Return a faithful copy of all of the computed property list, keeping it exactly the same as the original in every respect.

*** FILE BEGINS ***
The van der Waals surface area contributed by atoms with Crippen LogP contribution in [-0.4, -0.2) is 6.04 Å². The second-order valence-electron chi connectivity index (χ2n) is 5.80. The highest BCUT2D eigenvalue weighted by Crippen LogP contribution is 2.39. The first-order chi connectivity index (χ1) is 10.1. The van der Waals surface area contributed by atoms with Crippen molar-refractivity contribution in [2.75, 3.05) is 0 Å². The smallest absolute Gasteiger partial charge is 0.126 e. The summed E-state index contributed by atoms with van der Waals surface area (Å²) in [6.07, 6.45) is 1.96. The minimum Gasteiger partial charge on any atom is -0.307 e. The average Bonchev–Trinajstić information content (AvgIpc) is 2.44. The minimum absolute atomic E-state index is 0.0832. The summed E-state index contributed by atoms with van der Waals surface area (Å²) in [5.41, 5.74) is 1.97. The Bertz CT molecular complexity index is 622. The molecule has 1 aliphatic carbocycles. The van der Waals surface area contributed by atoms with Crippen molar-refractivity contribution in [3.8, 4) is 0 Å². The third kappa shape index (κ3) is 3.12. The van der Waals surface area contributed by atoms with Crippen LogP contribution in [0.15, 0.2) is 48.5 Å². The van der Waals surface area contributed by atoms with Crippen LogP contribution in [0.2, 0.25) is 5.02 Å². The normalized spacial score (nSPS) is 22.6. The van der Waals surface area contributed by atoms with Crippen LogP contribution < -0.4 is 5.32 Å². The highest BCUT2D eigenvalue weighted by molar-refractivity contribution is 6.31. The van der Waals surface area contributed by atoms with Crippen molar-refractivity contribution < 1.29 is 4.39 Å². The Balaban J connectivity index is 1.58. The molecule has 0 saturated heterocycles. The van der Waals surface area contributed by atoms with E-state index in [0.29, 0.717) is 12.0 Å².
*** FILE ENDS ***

The van der Waals surface area contributed by atoms with Crippen LogP contribution in [-0.4, -0.2) is 6.04 Å². The second-order valence-electron chi connectivity index (χ2n) is 5.80. The highest BCUT2D eigenvalue weighted by Crippen LogP contribution is 2.39. The first-order chi connectivity index (χ1) is 10.1. The van der Waals surface area contributed by atoms with Crippen molar-refractivity contribution in [2.75, 3.05) is 0 Å². The smallest absolute Gasteiger partial charge is 0.126 e. The summed E-state index contributed by atoms with van der Waals surface area (Å²) in [6.07, 6.45) is 1.96. The minimum Gasteiger partial charge on any atom is -0.307 e. The average Bonchev–Trinajstić information content (AvgIpc) is 2.44. The minimum absolute atomic E-state index is 0.0832. The summed E-state index contributed by atoms with van der Waals surface area (Å²) in [5.41, 5.74) is 1.97. The Bertz CT molecular complexity index is 622. The molecule has 1 aliphatic carbocycles. The van der Waals surface area contributed by atoms with Crippen molar-refractivity contribution in [3.8, 4) is 0 Å². The third kappa shape index (κ3) is 3.12. The van der Waals surface area contributed by atoms with Crippen LogP contribution in [0.15, 0.2) is 48.5 Å². The van der Waals surface area contributed by atoms with Crippen LogP contribution in [0.2, 0.25) is 5.02 Å². The normalized spacial score (nSPS) is 22.6. The van der Waals surface area contributed by atoms with Crippen LogP contribution < -0.4 is 5.32 Å². The highest BCUT2D eigenvalue weighted by molar-refractivity contribution is 6.31. The van der Waals surface area contributed by atoms with Crippen molar-refractivity contribution < 1.29 is 4.39 Å². The Balaban J connectivity index is 1.58. The molecule has 0 saturated heterocycles. The van der Waals surface area contributed by atoms with E-state index in [0.29, 0.717) is 12.0 Å².